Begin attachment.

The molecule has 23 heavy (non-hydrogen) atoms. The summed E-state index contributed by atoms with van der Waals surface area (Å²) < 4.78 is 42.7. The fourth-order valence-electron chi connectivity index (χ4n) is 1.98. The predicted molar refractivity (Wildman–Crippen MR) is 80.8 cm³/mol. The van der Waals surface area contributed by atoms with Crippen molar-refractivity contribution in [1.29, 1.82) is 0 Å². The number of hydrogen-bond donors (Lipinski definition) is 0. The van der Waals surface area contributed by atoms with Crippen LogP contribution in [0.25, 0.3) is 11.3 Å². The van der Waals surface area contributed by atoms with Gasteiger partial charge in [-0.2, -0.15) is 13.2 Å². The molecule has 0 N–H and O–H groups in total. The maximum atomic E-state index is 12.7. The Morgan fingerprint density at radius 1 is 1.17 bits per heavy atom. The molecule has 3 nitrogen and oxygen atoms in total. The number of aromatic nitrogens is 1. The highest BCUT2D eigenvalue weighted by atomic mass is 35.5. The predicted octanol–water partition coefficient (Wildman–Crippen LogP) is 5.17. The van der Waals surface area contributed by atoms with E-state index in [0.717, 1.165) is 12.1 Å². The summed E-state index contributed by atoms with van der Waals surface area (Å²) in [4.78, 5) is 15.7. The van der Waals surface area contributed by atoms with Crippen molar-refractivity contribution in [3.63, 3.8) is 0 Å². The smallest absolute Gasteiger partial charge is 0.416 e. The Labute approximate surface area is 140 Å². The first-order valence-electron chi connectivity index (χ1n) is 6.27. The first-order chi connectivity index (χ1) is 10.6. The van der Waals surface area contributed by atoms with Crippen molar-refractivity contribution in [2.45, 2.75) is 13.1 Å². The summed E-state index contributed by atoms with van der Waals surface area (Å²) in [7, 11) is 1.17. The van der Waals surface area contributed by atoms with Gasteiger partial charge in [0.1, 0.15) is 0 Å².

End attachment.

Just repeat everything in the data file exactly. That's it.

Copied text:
The molecule has 23 heavy (non-hydrogen) atoms. The summed E-state index contributed by atoms with van der Waals surface area (Å²) < 4.78 is 42.7. The fourth-order valence-electron chi connectivity index (χ4n) is 1.98. The predicted molar refractivity (Wildman–Crippen MR) is 80.8 cm³/mol. The van der Waals surface area contributed by atoms with Crippen molar-refractivity contribution in [1.29, 1.82) is 0 Å². The number of hydrogen-bond donors (Lipinski definition) is 0. The van der Waals surface area contributed by atoms with Crippen LogP contribution in [0.25, 0.3) is 11.3 Å². The van der Waals surface area contributed by atoms with Gasteiger partial charge in [-0.2, -0.15) is 13.2 Å². The molecule has 0 N–H and O–H groups in total. The maximum atomic E-state index is 12.7. The Morgan fingerprint density at radius 1 is 1.17 bits per heavy atom. The molecule has 3 nitrogen and oxygen atoms in total. The number of aromatic nitrogens is 1. The highest BCUT2D eigenvalue weighted by atomic mass is 35.5. The predicted octanol–water partition coefficient (Wildman–Crippen LogP) is 5.17. The van der Waals surface area contributed by atoms with E-state index in [0.717, 1.165) is 12.1 Å². The summed E-state index contributed by atoms with van der Waals surface area (Å²) in [4.78, 5) is 15.7. The van der Waals surface area contributed by atoms with Crippen molar-refractivity contribution in [3.63, 3.8) is 0 Å². The smallest absolute Gasteiger partial charge is 0.416 e. The Labute approximate surface area is 140 Å². The first-order valence-electron chi connectivity index (χ1n) is 6.27. The first-order chi connectivity index (χ1) is 10.6. The van der Waals surface area contributed by atoms with Crippen molar-refractivity contribution in [2.45, 2.75) is 13.1 Å². The summed E-state index contributed by atoms with van der Waals surface area (Å²) in [7, 11) is 1.17. The van der Waals surface area contributed by atoms with Gasteiger partial charge in [0.1, 0.15) is 0 Å².